Can Biden find the right balance on immigration?

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Democrats pitted Republicans in the 2020 campaign to seek to fix the country’s broken immigration system. Choose us, it was argued, and we will stop the cruel treatment of migrants at the border, and implement sustainable and humane policies that work.

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A year after Joe Biden’s presidency, the issue has become difficult to act and there is growing concern among some in the party privately that the Biden administration is not finding the right balance on immigration.

In public, it’s another story. Most Washington lawmakers have largely held their tongues, unwilling to criticize their leader on a polarizing topic that has sparked divisions within the party – especially as concerns grow over whether the Democrats will hold power next year. can come in.


It’s a difficult balancing act to pull off, said Douglas Rivlin, a spokesman for the immigration reform group, Voices of America. Especially when Republicans are unrelenting in their negativity toward the president, even a small friendly fire can be a challenge.

“It’s hard, but they have to do it,” he said. “They’re going to face voters next year, everyone on the Hill. Biden isn’t there, they are. And they should be clear that they’re pushing Biden to be the Democratic president we’ve elected, rather than the ones we’ve chosen.” They should be afraid of issues because politics is difficult.”

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Democrats have pointed to the recent House approval of a massive spending bill backed by the White House that would allow for expanded work permits and some other, less ambitious immigration provisions. When Biden took office, he promised to give way to illegal US citizenship for millions of people in the country. Democrats say the spending bill’s measures are enough to show the party will not back down on immigration during the midterms of next year.

“I don’t see this as the president’s fault or … The challenges we face today are falling entirely on the president’s shoulders,” said Democratic Rep. Veronica Escobar. El Paso, Texas, across the border from Juarez, Mexico. “It’s a collective obligation that we have and I think the Democrats have solutions and we need to depend on them.”

His Democratic ally, San Antonio’s Rep. Joaquin Castro shrugged off a question when asked whether members of the House in swing districts would be forced to run away from Biden in 2022, saying “I’m going to wait on the political discussions.”

But Castro said the party has done as much as it can on immigration this session, given Senate rules that have prevented larger legislation on the issue from proceeding with the required minimum of 60 votes in that chamber.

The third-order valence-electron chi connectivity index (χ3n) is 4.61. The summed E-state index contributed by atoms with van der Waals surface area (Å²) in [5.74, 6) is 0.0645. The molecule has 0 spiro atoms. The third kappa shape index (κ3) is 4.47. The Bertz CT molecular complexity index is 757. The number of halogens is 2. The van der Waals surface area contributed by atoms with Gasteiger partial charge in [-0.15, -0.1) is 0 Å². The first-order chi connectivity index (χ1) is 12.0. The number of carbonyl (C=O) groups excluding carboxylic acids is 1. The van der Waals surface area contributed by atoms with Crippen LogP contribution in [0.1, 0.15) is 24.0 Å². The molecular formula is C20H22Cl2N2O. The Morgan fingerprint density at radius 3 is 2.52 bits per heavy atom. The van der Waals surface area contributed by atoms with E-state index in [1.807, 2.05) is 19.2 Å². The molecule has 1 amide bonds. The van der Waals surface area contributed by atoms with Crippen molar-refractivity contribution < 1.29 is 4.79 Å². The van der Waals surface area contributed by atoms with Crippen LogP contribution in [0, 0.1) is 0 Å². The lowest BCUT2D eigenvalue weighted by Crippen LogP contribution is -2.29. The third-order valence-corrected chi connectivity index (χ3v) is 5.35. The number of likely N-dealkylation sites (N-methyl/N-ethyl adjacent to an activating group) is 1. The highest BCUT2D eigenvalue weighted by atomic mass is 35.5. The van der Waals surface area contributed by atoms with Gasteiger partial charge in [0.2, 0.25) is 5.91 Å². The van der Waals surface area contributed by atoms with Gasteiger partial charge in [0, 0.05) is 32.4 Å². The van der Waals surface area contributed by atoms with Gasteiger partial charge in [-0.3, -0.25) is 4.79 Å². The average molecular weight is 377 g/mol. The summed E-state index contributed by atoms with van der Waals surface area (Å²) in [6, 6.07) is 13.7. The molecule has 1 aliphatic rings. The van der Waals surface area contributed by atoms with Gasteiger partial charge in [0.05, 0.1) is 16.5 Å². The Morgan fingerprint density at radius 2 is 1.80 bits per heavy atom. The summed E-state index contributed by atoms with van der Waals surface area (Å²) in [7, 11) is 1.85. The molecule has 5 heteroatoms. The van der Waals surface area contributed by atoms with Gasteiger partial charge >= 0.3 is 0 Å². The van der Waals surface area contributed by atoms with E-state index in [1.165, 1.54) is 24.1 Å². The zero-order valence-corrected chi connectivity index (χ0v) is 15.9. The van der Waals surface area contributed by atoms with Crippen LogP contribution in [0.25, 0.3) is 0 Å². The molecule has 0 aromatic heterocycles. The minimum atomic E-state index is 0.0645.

“Right now, the Democrats have control of the White House, the Senate and the House and we have worked as hard as we have in the chambers to get protection from deportation, workplace permits, driver’s licenses, travel capabilities.” Castro said. said.

Former Democratic Representative Beto O’Rourke, who recently announced that he would run for governor of Texas, has been one of the few Democrats to have put the border front and center when he announced that he was running. , almost immediately moving to the US-Mexico border. , where he suggested the White House was not doing his party any favors.

“It’s clear Biden can do a better job at the border,” O’Rourke said during an interview with KTVT TV in Dallas-Fort Worth. “It’s not enough to prioritize.”

Like most of the top Democrats, O’Rourke will have to counter the narrative pushed by Republicans that the increase in the number of people crossing the border illegally this year has reached “crisis” levels. Incumbent Texas Republican Gov. Greg Abbott’s campaign accused O’Rourke of supporting Biden’s “open borders” policies and funded billboards along the border depicting O’Rourke’s face as the president’s face.

Rourke’s campaign manager Nick Rathod, with Borderlands “ignored, I think, by Democrats across the board, not just the Biden administration, in engaging in those communities in an authentic way”.

“It’s kind of created a vacuum. What we want to do is fill that space.”

But immigration is a complex issue, and no administration has been able to fix it. And Biden is caught between the conflicting interests of showing compassion when dealing with migrants arriving in the country – illegally – in search of a better life.

The administration has said it is focusing on the root causes of immigration, and working to find a long-term solution to brokers who want migrants to stay home. He has put forward rules that aim to rapidly postpone asylum cases so that migrants don’t wait in limbo, and he has worked to reduce the massive backlog of cases.

But mostly, Biden has over the past year seen Trump-era rules widely seen as brutal, clamping down on asylum seekers, reducing the number of refugees the US is allowed and then crossing the limit. Kindly closed in the name of COVID-19.

Despite that effort, Biden has faced criticism from progressives and immigration advocates, who say he is still using too much of dehumanizing Trump-era policies.

One of the most criticized is the “Stay in Mexico” program, where migrants are sent to temporary refugee camps at the Mexican border to await settlement of their immigration claims. It was put on hold after a judge ruled it inappropriate, but according to court papers, the Biden administration is waiting for final agreements with Mexico to begin…

Credit: / Joe Biden

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